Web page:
Friday 7th January 2022
What separates hybrid, flexible and remote work?

The future at work is evolving rapidly. In fact, it’s happening so fast, adapting to it is a work in progress.

Despite the perception that employees never want to return to an office, some of the most recent data paints a more complicated picture. Fifty-six percent of employees are actually looking forward to returning to the office, according to a recent Grant Thorton survey. They just want to do so in a more flexible way: 40 percent say they will look for a new job if they are forced to return to the office full-time.

And of course, we all know that the Great Resignation continues to impact the United States. Based on Gartner’s research, the average cost of a departing employee is nearly US$19,000. The research firm also recently looked at what this means for a sales organization: if you have a sales force of 100 sellers with 18% turnover, the total annual impact is US$335,000. Therefore, talent retention and attraction are top of mind for business leaders (something we explore in our new eBook).

Hybrid work is still a work in progress

Of those companies that are doing a mix of home and office work, many are struggling to manage some of the chaos that it can generate.

Case in point: Brett Hautop, head of workplace at LinkedIn, recently told The New York Times in an article about the challenges many companies are facing right now that “[h]ybrid is most definitely tougher than completely in-person or completely remote. It takes a lot more forethought, and none of us, or anybody else at any company, has figured out exactly how it’s going to work.”

In part, it may be that a hybrid model is still a bit too rigged for many employees — especially those with families. Colleen McCreary, the chief people officer of Credit Karma, recently told CNBC that hybrid isn’t adaptable enough for employee needs, and so the company is using a more flexible approach.

“If my kid has soccer on Thursdays and I have to be in the office all day on Thursday and can’t get him there, that may be a hybrid, but it’s not flexible and isn’t working for me,” McCreary explained.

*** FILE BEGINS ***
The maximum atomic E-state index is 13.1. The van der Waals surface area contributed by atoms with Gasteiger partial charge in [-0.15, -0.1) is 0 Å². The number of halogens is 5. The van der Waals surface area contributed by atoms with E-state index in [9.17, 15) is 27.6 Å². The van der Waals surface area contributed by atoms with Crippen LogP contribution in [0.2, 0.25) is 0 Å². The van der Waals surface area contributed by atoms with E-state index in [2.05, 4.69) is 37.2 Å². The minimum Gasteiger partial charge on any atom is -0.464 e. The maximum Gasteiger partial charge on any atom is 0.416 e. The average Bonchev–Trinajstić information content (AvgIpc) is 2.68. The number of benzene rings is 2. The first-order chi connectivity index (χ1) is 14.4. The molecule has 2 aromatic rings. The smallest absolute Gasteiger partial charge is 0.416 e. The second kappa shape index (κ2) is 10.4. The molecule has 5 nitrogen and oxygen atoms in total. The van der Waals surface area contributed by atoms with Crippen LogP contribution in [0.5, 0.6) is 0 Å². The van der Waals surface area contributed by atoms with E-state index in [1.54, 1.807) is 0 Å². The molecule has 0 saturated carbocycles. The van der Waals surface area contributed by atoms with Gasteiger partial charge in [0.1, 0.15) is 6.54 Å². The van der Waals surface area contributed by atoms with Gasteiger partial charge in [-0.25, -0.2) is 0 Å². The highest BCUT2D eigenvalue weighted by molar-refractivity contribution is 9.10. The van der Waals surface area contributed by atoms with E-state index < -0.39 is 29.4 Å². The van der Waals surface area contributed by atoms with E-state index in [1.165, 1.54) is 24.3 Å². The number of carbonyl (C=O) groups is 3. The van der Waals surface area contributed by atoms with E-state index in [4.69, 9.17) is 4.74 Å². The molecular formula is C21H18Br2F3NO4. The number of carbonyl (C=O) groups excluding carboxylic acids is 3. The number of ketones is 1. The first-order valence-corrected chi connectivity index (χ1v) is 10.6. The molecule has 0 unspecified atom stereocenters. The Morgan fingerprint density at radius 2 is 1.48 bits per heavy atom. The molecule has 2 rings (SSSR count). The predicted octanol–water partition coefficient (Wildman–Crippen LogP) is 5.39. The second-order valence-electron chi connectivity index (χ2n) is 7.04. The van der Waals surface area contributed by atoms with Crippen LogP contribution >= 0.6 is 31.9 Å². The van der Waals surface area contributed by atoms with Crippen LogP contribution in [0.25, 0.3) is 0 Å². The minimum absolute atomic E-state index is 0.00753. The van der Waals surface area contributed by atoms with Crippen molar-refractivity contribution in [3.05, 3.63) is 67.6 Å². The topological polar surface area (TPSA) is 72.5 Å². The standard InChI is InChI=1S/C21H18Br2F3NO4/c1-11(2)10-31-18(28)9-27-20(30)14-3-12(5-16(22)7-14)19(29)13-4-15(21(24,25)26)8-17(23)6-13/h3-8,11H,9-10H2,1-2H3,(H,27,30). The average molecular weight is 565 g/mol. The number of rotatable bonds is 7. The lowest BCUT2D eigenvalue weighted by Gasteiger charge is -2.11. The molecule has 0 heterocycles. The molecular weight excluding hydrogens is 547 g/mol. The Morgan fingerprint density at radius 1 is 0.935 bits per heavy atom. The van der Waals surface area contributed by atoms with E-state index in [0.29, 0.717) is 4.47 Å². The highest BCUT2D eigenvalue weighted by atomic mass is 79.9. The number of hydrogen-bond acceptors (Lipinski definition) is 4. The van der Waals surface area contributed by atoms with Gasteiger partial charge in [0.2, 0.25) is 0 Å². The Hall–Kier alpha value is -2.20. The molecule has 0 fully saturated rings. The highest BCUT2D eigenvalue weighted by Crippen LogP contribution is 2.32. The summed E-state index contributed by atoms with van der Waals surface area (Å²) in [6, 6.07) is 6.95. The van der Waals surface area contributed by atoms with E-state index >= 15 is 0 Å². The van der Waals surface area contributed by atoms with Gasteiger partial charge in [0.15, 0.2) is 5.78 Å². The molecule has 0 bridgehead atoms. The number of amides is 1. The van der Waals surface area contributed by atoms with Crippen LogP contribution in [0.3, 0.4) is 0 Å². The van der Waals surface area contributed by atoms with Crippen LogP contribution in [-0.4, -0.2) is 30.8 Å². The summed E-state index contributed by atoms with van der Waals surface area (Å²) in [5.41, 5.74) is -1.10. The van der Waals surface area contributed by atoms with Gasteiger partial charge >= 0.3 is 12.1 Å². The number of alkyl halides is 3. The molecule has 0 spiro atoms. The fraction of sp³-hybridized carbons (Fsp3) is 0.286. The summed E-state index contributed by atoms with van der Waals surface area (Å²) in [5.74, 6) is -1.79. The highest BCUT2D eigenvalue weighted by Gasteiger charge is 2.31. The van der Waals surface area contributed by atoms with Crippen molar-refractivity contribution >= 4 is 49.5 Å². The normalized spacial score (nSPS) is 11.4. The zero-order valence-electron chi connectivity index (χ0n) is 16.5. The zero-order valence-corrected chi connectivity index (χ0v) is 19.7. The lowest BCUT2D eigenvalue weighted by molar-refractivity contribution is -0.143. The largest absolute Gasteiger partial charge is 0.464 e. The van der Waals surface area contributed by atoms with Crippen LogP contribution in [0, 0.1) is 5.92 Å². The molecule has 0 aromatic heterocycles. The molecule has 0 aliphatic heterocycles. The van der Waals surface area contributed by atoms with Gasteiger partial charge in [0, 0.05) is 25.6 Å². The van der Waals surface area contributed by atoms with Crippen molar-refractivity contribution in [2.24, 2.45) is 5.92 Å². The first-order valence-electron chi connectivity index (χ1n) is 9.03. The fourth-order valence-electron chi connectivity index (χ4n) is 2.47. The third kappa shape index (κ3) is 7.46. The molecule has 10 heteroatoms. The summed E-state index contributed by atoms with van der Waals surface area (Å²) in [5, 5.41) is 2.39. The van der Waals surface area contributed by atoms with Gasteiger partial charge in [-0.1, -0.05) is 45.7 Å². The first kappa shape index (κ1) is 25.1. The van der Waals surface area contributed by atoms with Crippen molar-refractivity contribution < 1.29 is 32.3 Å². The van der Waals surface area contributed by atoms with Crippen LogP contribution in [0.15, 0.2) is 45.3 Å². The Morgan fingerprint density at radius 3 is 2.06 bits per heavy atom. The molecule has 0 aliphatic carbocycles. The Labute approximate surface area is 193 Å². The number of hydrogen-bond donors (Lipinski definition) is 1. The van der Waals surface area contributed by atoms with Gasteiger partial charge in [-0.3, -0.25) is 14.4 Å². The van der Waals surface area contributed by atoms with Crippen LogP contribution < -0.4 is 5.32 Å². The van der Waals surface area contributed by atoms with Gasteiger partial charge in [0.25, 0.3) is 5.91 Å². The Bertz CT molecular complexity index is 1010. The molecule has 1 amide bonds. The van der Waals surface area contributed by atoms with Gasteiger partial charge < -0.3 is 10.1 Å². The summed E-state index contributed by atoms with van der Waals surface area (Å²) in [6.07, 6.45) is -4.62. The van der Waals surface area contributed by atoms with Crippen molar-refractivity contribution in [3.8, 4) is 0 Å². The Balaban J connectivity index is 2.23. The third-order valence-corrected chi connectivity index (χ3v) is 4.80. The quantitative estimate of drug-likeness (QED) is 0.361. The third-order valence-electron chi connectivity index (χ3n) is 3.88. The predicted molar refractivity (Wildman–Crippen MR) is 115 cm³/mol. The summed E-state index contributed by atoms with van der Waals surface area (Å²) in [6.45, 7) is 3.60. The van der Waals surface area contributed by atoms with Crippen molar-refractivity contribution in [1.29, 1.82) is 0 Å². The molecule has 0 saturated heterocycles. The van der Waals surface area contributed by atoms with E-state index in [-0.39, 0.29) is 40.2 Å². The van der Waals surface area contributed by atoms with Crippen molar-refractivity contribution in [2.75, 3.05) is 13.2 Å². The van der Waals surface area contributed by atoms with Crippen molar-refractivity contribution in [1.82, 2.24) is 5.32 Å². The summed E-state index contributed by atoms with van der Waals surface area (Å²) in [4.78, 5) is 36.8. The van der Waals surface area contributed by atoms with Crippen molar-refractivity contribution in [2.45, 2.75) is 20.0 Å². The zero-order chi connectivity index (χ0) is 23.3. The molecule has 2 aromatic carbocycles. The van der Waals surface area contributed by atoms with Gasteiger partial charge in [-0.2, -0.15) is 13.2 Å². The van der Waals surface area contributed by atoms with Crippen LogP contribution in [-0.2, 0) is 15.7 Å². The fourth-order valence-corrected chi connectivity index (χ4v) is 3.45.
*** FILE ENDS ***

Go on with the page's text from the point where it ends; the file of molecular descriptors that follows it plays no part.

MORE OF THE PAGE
Setting the record straight

So it’s clear that there’s some confusion around the terms ‘hybrid work’, ‘remote work’ and ‘flexible work’. To demonstrate the difference – and underline the fact that these terms are not interchangeable – we’ve set out what each one means here:

  • Hybrid work: set days in the office as decreed by management, with no flexibility in the arrangements. This causes problems when team members, peers or different departments need to collaborate, but aren’t necessarily in the office at the same time.
  • Remote work: employees work fully from home and never come into the office any more. This eliminates commuting, and suits employees who may have moved to smaller cities or more rural areas during the pandemic, and so it may make sense for certain roles. However, it removes any in-person interaction, which can have negative impacts around socialization, isolation, mental well-being and job training.
  • Flexible work: hands choice of working arrangements to the individual employee, who (with the agreement of their employer) can define a set-up that suits their preferences, productivity and work/life balance. This can be organized so that when employees are in the office, they get a seamless, consumer-like experience for reserving workspaces, meeting spaces and other resources that’s as easy as making a restaurant reservation.

Taking flexible work further

At Condeco, we believe that flexible work is full of potential for businesses that get their approach right. We believe this includes:

  • Maximum choice: Employees choose when to come into the office, and can book workspaces needed in seconds, at any time, from any location.
  • Safe, self-service: Employees can manage their days in the office to suit their schedule, including booking desks, meeting rooms, parking, lockers, video calls, on-site gym equipment, shuttle bus spaces, etc., organized with the use of technology.
  • Easy collaboration: Quickly check co-workers’ schedules, so that meetings and collaboration can be organized efficiently.

What’s more, employers should regularly monitor office utilization and employee experience trends. This information allows you to make regular changes to keep the office perfectly tuned to employee expectations.

Learn how to deliver flexible work in your organization with our latest eBook here.

Flexible Work eBook.

Flexible Work eBook

In this eBook, we explore how businesses can give their employees a flexible work experience that's user-friendly and supports their productivity, but in a way that is practical and sustainable for the employer, too.

Download Now!